What do you envision when you think of Christmas? According to the classic by Clement C. Moore, children have “visions of sugar plums dancing in their heads.” I have yet to see a sugar plum, but I do remember many happy Christmases as a child. There was always an apple, a few nuts, and some hard candy in our individual stockings, as well as a few presents under the tree. But as much as I loved delving through the Montgomery Wards’ Christmas catalog and dreaming, I can only remember a few of the presents from those days.
What I do remember are the feelings of love and security that my family provided! Whether we were dirt poor farmers (without running water or electricity in the early years), or city kids when our father had gotten a job at airplane manufacturing plant, we were a family that spent time together in work or play. The holidays were simply an extension of that love and a special time to make crafts, play games, decorate the tree, sing Christmas carols, or cook up some yummy food while the focus was celebrating our Savior’s birth with a grateful heart!
But you might wonder, how can anyone celebrate Christmas this year, when so many Americans are still hurting from the results of hurricanes, floods, illnesses, job losses, and senseless attacks on mankind? Yes, there are a lot of hurting people in America, maybe more than we’ve ever had in the recent past, and their faces are showing the weariness. They do want to celebrate, but they are still focusing on surviving every day. What is the best way to minister to these hurting people? Acknowledging them, their family, their traditions, and supporting their interests and needs with an act of kindness is a great place to start. You can also be a beacon of light by encouraging others, by providing something that otherwise they would have to do without.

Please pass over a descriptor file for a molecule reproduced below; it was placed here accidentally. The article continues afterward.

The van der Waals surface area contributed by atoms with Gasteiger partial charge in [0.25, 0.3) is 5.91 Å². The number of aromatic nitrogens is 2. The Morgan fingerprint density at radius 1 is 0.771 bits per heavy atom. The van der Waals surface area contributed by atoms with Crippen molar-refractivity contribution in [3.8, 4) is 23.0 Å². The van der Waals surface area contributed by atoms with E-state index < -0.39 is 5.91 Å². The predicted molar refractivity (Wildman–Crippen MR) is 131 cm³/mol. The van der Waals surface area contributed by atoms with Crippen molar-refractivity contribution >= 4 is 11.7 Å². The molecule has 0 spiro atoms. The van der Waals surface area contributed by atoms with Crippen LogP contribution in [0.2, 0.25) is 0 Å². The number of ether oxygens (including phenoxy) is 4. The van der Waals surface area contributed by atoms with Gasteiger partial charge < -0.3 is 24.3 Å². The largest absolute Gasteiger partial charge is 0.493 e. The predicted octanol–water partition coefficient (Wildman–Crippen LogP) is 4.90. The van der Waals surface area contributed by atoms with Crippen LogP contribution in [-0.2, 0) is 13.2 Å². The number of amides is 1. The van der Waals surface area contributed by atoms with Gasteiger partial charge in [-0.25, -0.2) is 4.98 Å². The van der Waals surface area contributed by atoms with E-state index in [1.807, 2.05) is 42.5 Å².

I know, because over three decades ago, our family faced obstacles in which life seemed to collide with Christmas. Over a two-Christmas span, one preschooler broke her leg, had a nasty cut directly on the eyeball, and a second-degree burn on the leg (because the patch limited her vision and she walked directly into the grates of the bathroom heater.) Another child was hospitalized with pneumonia. I spent a week in the hospital, then four-weeks on bedrest. And my husband was also laid off from his job, just a few days before Christmas. Finally, all of our preschoolers (except the baby) contracted Scarletina, which put us all under quarantine for Christmas.
But when we couldn’t go anywhere and celebrate Christmas, because of the generosity of others, Christmas came to us! I’ll never forget the Christmas Eve when we got a knock on the door and found a puppet stage set up on our front porch who were singing Christmas carols. At the end of their program, Santa Claus appeared and came into our house with presents, including a puppet for each of the children (like the ones that had just sang to them, only smaller versions.) Next, he gave the boys a football and soccer ball and the girls some dolls, with a book for each of them. Santa even had gifts for us as parents and brought food as well. (Thankfully, neither Santa nor the puppets caught Scarletina!)